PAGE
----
Between the COVID-19 crisis and consequent economic upheaval, it’s fair to say that many businesses have spent the last 18 months in survival mode. Now, as the tide starts to turn across EMEA, we can begin to wonder what life will look like post-pandemic.
From hybrid workforces and shifting retail sales online, to remote healthcare and a new recognition for the need to accelerate digital transformation, many companies are taking this opportunity to re-invent themselves.
There’s no doubt these changes have triggered a new set of IT needs for customers, and it’s critical that channel partners are primed to sell new products and services that meet these demands.
Across the entire ecosystem, from alliance partners to distributors and systems integrators, channel companies must prepare themselves, and their business models, for a new technological landscape and the need to keep their offerings relevant within it.
With this in mind, here are three key technology demands that are on the increase among customers and that channel partners should be paying attention to…
1). IT agility in the age of hybrid-working
The pandemic has triggered a seismic shift in the ways in which businesses operate, which in turn has led to a greater level of complexity around IT systems.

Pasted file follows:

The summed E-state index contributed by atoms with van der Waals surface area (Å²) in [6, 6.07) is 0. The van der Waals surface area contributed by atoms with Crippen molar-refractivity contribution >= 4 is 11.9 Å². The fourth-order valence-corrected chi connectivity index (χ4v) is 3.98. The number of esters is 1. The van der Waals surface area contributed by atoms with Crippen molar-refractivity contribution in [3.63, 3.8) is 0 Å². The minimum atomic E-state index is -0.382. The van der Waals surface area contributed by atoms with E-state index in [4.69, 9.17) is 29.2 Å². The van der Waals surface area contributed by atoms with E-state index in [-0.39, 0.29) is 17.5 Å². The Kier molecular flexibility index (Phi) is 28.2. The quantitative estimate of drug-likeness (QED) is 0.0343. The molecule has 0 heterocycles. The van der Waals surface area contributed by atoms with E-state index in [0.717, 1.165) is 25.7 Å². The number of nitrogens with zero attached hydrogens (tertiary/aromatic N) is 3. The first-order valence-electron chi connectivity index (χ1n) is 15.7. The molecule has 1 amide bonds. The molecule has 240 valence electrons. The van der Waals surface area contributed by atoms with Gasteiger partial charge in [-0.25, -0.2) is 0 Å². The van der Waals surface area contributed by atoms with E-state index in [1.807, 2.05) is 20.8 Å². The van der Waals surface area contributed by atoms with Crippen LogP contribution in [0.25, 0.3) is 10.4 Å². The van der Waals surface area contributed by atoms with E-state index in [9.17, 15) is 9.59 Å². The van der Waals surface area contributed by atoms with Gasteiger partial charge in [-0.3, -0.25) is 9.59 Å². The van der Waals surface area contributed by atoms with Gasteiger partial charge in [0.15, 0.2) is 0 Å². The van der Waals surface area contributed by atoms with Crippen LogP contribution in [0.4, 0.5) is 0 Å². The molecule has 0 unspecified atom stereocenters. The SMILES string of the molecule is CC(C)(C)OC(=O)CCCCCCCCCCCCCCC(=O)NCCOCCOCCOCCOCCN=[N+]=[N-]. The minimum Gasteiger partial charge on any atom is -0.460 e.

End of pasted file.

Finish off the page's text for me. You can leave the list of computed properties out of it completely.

Applications and workloads are increasingly distributed across the data centre and the cloud, while workers are split between home offices, campuses and branches.
Businesses have also pivoted to meet new expectations from their customers, such as retailers increasing touchless interactions within stores and downsizing on brick & mortar space.
Of course, all of this has led to both fragmented networks and unyielding demands being placed upon them – leaving businesses at risk of jeopardising the key benefits of new IoT and cloud technologies if they cannot get a handle on things.
Against this backdrop, IT teams are under increasing pressure to streamline operations and reduce operational complexity in these new distributed environments. Network simplification will be more important than ever for customers.